When you spend more time reading a paper's supplemental data than you do reading the paper itself, it's time to rethink the concept of supplements, says Mike the Mad Biologist. Mike points to an argument by Scicurious who says that current journal requirements like short page or word limits or reviewers that demand extra experiments make supplemental data necessary to get one's papers published. But, Scicurious asks, whether are any of these journal requirements necessary to publishing good science and she decides that they are not. Doing away with all the supplements would mean journals and reviewers would have to ask for "tighter stories" and think carefully before asking for extra experiments that don't have much to do with the study, Scicurious adds. Mike says ultimately, it's not up to the journals to decide whether supplemental sections are necessary, but up to the researchers. There are two options, he adds: Don't review for or publish in journals that have supplemental sections, and if you do review a paper with supplemental sections, make your grade contingent on whether the pertinent supplemental info can be added to the paper and the rest, cut. "There's no reason to subject ourselves to this, and we can do something about it," he adds.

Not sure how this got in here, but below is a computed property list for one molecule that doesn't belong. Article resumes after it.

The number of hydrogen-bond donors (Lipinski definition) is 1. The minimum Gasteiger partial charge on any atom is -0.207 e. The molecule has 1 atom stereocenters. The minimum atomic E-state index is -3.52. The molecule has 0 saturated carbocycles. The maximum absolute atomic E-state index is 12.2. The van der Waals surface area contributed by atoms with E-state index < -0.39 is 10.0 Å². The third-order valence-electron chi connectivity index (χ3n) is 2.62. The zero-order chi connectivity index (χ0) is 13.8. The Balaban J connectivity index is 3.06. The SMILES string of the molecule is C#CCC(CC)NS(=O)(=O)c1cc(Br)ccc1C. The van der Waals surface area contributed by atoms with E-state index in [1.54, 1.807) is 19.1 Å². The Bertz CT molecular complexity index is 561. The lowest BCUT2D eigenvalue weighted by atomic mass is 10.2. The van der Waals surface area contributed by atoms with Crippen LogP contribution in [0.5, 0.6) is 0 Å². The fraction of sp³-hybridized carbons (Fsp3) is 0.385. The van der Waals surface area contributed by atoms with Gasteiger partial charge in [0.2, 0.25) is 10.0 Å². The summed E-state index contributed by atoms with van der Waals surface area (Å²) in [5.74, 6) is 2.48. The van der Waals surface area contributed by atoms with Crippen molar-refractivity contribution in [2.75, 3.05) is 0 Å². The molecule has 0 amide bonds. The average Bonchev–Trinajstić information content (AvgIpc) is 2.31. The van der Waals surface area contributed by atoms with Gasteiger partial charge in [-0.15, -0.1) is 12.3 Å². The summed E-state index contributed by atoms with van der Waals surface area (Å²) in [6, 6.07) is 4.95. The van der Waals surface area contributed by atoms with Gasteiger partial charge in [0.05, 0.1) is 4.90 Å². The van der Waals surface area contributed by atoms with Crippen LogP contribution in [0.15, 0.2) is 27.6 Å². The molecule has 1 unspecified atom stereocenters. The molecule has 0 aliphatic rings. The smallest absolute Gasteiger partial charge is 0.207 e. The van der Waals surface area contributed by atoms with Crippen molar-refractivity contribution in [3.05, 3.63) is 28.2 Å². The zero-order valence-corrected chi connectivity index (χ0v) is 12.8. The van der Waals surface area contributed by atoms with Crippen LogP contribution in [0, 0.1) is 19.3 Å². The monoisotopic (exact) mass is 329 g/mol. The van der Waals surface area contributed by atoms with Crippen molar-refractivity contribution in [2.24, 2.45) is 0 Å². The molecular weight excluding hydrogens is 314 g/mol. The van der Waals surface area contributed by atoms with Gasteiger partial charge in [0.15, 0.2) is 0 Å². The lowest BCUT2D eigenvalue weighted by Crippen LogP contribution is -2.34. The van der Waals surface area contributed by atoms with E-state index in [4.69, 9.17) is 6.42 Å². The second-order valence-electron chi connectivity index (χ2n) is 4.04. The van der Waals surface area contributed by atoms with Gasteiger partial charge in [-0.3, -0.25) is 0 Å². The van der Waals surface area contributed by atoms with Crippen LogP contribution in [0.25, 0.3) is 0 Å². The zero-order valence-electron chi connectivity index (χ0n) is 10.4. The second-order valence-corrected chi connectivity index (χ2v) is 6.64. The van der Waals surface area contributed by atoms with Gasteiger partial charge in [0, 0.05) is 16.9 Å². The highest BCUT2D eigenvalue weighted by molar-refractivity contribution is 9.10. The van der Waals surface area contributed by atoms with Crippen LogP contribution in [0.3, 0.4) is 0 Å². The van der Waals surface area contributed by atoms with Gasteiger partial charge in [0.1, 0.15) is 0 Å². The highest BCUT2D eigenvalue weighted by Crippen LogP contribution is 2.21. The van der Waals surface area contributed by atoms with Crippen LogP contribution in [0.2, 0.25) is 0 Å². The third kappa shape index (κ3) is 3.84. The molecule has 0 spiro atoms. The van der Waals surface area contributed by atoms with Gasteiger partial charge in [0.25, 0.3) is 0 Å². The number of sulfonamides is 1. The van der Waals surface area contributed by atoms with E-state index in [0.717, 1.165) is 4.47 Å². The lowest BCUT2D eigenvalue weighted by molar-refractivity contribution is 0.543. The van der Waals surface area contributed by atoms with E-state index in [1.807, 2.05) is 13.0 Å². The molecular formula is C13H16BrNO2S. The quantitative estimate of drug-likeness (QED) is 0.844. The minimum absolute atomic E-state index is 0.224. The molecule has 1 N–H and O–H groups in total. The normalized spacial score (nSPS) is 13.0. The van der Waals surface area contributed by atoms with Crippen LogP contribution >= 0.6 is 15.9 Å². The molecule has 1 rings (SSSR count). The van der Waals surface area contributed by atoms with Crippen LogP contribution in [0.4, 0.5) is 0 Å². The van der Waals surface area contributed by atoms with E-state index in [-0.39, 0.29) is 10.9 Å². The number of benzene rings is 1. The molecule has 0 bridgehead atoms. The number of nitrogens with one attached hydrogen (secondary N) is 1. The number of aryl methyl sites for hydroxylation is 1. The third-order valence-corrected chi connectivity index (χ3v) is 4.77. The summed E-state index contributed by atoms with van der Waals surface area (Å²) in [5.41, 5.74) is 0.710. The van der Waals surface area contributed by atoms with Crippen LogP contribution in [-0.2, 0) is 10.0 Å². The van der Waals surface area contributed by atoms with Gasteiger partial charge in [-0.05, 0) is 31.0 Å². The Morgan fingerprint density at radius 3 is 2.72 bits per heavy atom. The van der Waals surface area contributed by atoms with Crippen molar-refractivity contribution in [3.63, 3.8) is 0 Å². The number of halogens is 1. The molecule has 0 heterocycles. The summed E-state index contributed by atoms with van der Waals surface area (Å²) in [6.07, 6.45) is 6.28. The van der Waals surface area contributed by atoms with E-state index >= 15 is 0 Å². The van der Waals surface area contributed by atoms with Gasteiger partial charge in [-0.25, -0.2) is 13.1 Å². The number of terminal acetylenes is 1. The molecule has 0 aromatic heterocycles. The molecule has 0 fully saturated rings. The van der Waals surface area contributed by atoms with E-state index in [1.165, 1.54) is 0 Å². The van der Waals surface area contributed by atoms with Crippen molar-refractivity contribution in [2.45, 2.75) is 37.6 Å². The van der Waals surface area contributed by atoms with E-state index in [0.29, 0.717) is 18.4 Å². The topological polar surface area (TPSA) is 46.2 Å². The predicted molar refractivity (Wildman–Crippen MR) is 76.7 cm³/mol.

See the Supplement
Oct 25, 2010